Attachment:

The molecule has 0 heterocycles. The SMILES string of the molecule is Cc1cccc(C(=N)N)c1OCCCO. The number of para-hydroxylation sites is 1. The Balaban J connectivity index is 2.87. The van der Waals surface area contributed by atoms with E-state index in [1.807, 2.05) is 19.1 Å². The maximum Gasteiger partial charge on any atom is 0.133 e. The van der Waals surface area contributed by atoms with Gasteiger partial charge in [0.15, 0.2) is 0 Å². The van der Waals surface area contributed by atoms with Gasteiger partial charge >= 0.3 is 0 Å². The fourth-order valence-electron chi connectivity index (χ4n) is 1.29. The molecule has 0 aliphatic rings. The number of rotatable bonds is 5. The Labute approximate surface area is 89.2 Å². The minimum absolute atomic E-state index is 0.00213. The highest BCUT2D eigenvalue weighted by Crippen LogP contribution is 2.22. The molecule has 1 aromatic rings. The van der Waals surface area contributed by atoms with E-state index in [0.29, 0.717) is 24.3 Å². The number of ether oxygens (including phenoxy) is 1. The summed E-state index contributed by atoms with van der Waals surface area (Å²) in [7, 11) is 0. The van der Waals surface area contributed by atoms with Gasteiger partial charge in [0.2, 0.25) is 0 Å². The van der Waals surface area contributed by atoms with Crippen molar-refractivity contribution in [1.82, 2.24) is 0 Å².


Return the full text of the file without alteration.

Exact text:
The molecule has 0 heterocycles. The SMILES string of the molecule is Cc1cccc(C(=N)N)c1OCCCO. The number of para-hydroxylation sites is 1. The Balaban J connectivity index is 2.87. The van der Waals surface area contributed by atoms with E-state index in [1.807, 2.05) is 19.1 Å². The maximum Gasteiger partial charge on any atom is 0.133 e. The van der Waals surface area contributed by atoms with Gasteiger partial charge in [0.15, 0.2) is 0 Å². The van der Waals surface area contributed by atoms with Gasteiger partial charge >= 0.3 is 0 Å². The fourth-order valence-electron chi connectivity index (χ4n) is 1.29. The molecule has 0 aliphatic rings. The number of rotatable bonds is 5. The Labute approximate surface area is 89.2 Å². The minimum absolute atomic E-state index is 0.00213. The highest BCUT2D eigenvalue weighted by Crippen LogP contribution is 2.22. The molecule has 1 aromatic rings. The van der Waals surface area contributed by atoms with E-state index in [0.29, 0.717) is 24.3 Å². The number of ether oxygens (including phenoxy) is 1. The summed E-state index contributed by atoms with van der Waals surface area (Å²) in [7, 11) is 0. The van der Waals surface area contributed by atoms with Gasteiger partial charge in [0.2, 0.25) is 0 Å². The van der Waals surface area contributed by atoms with Crippen molar-refractivity contribution in [1.82, 2.24) is 0 Å².